Democrat Xochitl Torres Small is expected to take her U.S. House seat in southern New Mexico despite a pending court challenge to inspect certain ballots, the New Mexico secretary of state’s office said Friday.
New Mexico Secretary of State spokesman Alex Curtas said the office is scheduled to certify results by Nov. 27 that will show, according to unofficial results, Torres Small defeating Republican Yvette Herrell.
“That is not expected to change,” Curtas said. However, he said the office still has to officially certify the results.
Those comments come after State District Judge Manuel Arrieta ruled Friday that the New Mexico Secretary of State’s Office can tally results amid Herrell’s request to impound absentee ballots in a key county.
The Associated Press called the race for Torres Small after absentee ballots tallied in Dona Ana County put her over the top.
Arrieta said while the tally is being completed, Herrell’s lawyers and the Dona Ana County Clerk’s office come up with agreement on how those ballots can be inspected and come back to him for a ruling.
Herrell’s lawyers have cited “chain-of-custody issues and other improprieties” but haven’t provided any details of allegations of irregularities. During a hearing Friday, Herrell’s attorneys signaled they wanted to check signatures and voter registrations.
In addition, the court documents claim Herrell was declared the winner of New Mexico’s open 2nd congressional district by some New Mexico media outlets on election night.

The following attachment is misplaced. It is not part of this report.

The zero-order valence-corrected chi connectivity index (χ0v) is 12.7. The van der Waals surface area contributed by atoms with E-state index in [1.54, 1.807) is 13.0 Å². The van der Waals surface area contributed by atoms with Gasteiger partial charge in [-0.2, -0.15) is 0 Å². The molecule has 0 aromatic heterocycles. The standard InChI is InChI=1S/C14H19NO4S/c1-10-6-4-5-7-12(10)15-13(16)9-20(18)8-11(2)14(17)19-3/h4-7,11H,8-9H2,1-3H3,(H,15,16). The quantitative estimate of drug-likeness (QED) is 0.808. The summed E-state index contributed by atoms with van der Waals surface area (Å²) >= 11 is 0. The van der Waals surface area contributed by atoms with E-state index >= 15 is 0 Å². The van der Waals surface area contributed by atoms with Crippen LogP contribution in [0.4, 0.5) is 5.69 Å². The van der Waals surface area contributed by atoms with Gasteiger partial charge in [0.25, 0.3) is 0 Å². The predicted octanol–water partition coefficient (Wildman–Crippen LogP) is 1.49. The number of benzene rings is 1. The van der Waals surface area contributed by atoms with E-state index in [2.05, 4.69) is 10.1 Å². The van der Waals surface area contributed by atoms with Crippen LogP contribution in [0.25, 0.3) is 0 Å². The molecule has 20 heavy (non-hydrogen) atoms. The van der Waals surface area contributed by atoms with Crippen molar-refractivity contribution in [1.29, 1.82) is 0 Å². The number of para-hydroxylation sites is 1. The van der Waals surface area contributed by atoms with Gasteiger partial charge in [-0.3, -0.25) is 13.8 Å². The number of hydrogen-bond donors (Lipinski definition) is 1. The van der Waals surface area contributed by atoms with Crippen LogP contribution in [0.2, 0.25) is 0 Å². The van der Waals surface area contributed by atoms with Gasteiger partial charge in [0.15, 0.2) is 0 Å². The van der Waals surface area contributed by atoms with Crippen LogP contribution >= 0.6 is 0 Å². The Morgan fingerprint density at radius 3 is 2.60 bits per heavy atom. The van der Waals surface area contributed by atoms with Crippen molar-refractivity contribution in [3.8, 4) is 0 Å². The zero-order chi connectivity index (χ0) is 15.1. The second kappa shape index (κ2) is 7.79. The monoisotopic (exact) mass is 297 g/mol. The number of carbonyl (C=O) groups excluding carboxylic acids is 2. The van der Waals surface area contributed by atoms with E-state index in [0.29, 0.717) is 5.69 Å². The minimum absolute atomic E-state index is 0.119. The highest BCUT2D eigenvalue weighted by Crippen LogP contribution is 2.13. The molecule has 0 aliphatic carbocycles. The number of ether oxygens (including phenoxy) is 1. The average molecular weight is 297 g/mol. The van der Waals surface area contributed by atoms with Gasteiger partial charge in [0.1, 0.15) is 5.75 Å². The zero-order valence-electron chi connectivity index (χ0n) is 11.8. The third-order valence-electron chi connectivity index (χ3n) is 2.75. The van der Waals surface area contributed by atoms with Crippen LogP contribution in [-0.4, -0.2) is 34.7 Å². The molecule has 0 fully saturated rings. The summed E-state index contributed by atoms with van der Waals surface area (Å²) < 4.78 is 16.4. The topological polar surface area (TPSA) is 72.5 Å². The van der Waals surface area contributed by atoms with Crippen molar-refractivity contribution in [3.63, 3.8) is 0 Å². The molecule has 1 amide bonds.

Some media outlets reported that Herrell was projected to win the race but rescinded that projection after Torres Small began to close the gap as the outstanding absentee ballots were counted in Dona Ana County — a traditional Democratic stronghold.
The AP did not call the race until those ballots were finished being counted and tabulated nearly 24 hours after polls closed showing Torres Small as the winner.
Unofficial election results from the secretary of state show Torres Small as the top vote-getter with 50.9 percent of the vote — just short of two percentage points more than Herrell. About 3,500 votes separate the two candidates.
Herrell had declared victory on election night with early returns showing her in the lead despite the number of outstanding ballots in Dona Ana County.
Herrell’s campaign has not returned the AP’s repeated voicemails, text messages and emails.
The Dona Ana County Canvassing Board voted unanimously to certify the election results Tuesday following the last counting of provisional ballots.
The Secretary of State’s Office has said it has not received any complaints about irregularities and that voters in the southern New Mexico county can be confident that their votes were counted in accordance with the law.
If Herrell’s campaign wants certain ballots it inspects tossed, the campaign would have to go to state district court to dispute the results of the election, Curtas said.